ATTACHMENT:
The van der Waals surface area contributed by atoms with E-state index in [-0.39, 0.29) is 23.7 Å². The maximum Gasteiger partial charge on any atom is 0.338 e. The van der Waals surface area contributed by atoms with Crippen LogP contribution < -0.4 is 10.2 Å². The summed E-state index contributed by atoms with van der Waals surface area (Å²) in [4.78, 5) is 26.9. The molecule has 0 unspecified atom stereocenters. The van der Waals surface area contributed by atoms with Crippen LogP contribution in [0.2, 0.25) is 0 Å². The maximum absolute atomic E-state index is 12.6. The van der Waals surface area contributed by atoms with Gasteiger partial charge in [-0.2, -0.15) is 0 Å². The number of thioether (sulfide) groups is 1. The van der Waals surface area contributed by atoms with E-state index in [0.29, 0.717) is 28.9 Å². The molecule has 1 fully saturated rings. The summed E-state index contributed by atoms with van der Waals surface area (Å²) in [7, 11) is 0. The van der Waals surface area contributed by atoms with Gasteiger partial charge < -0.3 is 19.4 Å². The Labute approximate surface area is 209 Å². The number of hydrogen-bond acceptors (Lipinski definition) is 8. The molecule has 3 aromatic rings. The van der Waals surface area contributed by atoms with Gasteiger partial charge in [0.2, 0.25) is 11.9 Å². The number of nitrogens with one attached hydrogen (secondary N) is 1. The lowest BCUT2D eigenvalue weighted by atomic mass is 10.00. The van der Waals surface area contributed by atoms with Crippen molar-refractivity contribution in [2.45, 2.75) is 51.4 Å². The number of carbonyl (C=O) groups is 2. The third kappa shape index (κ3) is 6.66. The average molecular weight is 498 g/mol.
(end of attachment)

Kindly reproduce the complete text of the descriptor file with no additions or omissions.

The van der Waals surface area contributed by atoms with E-state index in [-0.39, 0.29) is 23.7 Å². The maximum Gasteiger partial charge on any atom is 0.338 e. The van der Waals surface area contributed by atoms with Crippen LogP contribution < -0.4 is 10.2 Å². The summed E-state index contributed by atoms with van der Waals surface area (Å²) in [4.78, 5) is 26.9. The molecule has 0 unspecified atom stereocenters. The van der Waals surface area contributed by atoms with Crippen LogP contribution in [0.2, 0.25) is 0 Å². The maximum absolute atomic E-state index is 12.6. The van der Waals surface area contributed by atoms with Gasteiger partial charge in [-0.2, -0.15) is 0 Å². The number of thioether (sulfide) groups is 1. The van der Waals surface area contributed by atoms with E-state index in [0.29, 0.717) is 28.9 Å². The molecule has 1 fully saturated rings. The summed E-state index contributed by atoms with van der Waals surface area (Å²) in [7, 11) is 0. The van der Waals surface area contributed by atoms with Gasteiger partial charge < -0.3 is 19.4 Å². The Labute approximate surface area is 209 Å². The number of hydrogen-bond acceptors (Lipinski definition) is 8. The molecule has 3 aromatic rings. The van der Waals surface area contributed by atoms with Gasteiger partial charge in [0.2, 0.25) is 11.9 Å². The number of nitrogens with one attached hydrogen (secondary N) is 1. The lowest BCUT2D eigenvalue weighted by atomic mass is 10.00. The van der Waals surface area contributed by atoms with Crippen molar-refractivity contribution in [2.45, 2.75) is 51.4 Å². The number of carbonyl (C=O) groups is 2. The third kappa shape index (κ3) is 6.66. The average molecular weight is 498 g/mol.